If You’ve Ever Allowed a Three-Year-Old’s Temper Tantrum to Ruin You, Then Keep Reading
… and learn the no-nonsense approach to positive parenting and raising emotionally intelligent kids
You’re in the middle of the supermarket and your three-year-old is in full meltdown mode over an icicle. There’s yelling, there are tears and snot flying everywhere. Do you:
A. Give in and buy the icicle because you’re way too embarrassed
B. Engage in a yelling match with your kid, i.e. lose your marbles completely
C. Drag your kid yelling and screaming out of the supermarket
D. Calmly but firmly stand your ground and tell your little one there are snacks waiting for them at home?
Now that you look at it, the correct answer is probably obvious. In the heat of the moment, however, most parents will react instinctively and they’ll do irrational things due to stress and exhaustion.
Let’s face it – even the best and kindest of kids throw temper tantrums. In fact, statistics show that 87% of 18 to 24-month-olds will have a total meltdown every once in a while.
But it doesn’t end there. Of all three to four-year-olds, 50% will still continue with the temper tantrums. How long can you stand your ground when these become a regular occurrence?
Even moms who are as cool as a cucumber will want to punch the wall simply because a five-year-old can’t be rationalized with. Being a parent is tough. Learning through trial and error, however, isn’t an option when your kid’s wellbeing and future are on the line.
Mastering the right parenting techniques early on in life is important because:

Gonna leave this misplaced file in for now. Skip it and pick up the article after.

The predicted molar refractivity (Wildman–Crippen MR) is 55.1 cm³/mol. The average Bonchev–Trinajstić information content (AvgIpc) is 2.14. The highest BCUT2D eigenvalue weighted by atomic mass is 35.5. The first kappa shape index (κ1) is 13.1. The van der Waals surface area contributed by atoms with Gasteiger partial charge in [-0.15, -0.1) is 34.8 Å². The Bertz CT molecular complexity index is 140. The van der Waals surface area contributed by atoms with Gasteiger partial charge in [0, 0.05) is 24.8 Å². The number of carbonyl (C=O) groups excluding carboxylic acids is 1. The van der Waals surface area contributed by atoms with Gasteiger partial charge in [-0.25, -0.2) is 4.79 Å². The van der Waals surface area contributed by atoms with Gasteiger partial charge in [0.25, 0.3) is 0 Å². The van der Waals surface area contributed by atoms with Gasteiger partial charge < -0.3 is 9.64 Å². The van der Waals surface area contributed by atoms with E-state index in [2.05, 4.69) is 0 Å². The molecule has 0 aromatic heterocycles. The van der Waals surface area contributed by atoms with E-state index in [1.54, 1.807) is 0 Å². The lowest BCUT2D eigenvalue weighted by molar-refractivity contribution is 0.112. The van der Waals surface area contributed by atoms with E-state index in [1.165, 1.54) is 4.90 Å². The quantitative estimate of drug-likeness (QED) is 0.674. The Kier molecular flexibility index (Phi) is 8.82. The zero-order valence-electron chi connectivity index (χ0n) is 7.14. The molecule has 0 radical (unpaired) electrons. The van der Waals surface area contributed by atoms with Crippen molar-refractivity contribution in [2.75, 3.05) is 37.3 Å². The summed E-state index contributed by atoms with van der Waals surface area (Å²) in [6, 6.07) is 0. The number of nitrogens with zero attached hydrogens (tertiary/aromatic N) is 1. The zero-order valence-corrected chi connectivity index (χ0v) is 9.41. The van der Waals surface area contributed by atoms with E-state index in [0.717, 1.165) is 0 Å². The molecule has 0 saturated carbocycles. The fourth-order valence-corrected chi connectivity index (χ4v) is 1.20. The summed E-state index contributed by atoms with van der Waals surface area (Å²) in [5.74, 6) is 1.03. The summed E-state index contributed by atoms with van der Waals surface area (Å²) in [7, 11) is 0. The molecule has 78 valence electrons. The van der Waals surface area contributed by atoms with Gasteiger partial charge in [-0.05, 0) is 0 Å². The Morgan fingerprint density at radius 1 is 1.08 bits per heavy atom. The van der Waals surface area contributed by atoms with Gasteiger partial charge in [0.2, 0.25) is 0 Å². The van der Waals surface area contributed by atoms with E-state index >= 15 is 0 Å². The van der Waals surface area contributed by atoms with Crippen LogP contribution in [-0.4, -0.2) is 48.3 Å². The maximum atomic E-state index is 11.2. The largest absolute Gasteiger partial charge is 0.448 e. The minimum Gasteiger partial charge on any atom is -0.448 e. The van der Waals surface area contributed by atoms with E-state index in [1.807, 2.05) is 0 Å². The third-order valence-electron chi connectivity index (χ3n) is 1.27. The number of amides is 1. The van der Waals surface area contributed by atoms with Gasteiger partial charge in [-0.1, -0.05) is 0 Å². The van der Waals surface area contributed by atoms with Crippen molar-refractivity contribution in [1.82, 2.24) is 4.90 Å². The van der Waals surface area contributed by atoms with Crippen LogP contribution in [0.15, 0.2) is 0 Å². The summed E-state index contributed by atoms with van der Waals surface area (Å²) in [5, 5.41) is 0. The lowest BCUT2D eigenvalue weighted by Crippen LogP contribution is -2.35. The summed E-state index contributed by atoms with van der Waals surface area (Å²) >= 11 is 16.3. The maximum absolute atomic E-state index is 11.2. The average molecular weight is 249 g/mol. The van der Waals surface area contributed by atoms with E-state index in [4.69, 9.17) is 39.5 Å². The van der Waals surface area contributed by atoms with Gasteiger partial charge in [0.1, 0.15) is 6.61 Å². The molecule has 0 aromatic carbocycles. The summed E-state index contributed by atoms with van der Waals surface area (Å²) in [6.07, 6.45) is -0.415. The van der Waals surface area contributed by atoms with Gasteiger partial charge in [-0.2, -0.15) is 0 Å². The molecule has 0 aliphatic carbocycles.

● Intense early childhood parental involvement helps kids develop to the best of their abilities
● Mindful parenting also contributes to better social development for children
● Positive parenting can impact generations – not only your kids but the way they interact with their own children
● You will be establishing a bond with your child that will last a lifetime
You certainly understand the importance of being a hands-on parent. Like many others, however, you may be clueless about how to approach discipline, boundaries and positive reinforcement.
Good parenting is based on mutual respect, open communication and transparency. This is just one of the key lessons included in the latest book by child development experts Aileen Jarvis and Rowan Roffe.
As a bonus, the book will apply the techniques to real-life situations that parents struggle with. If you dread mealtime or getting kids ready for kindergarten in the morning, this book is for YOU!
Targeted Age Group:: 25-55
What Inspired You to Write Your Book?
From my experience raising my own children and working with other parents, I came realize how we parents are so radically underprepared to cope with the stress of parenting.
You must have had one of those days where you wished things were different. The little one comes crying to you for having stuck a peanut in their nostrils, having misplaced their hat, which obviously they are wearing, or because they wanted to play in the snow when it's 40 degrees outside. You find play-doh stuck on your favorite rug, jam on your new shirt, and lipstick marks on the walls. Yes, we all have had those days, and the worst part, this doesn't stop there. The absurdities continue to grow with every passing day, leaving you wishing for a time machine.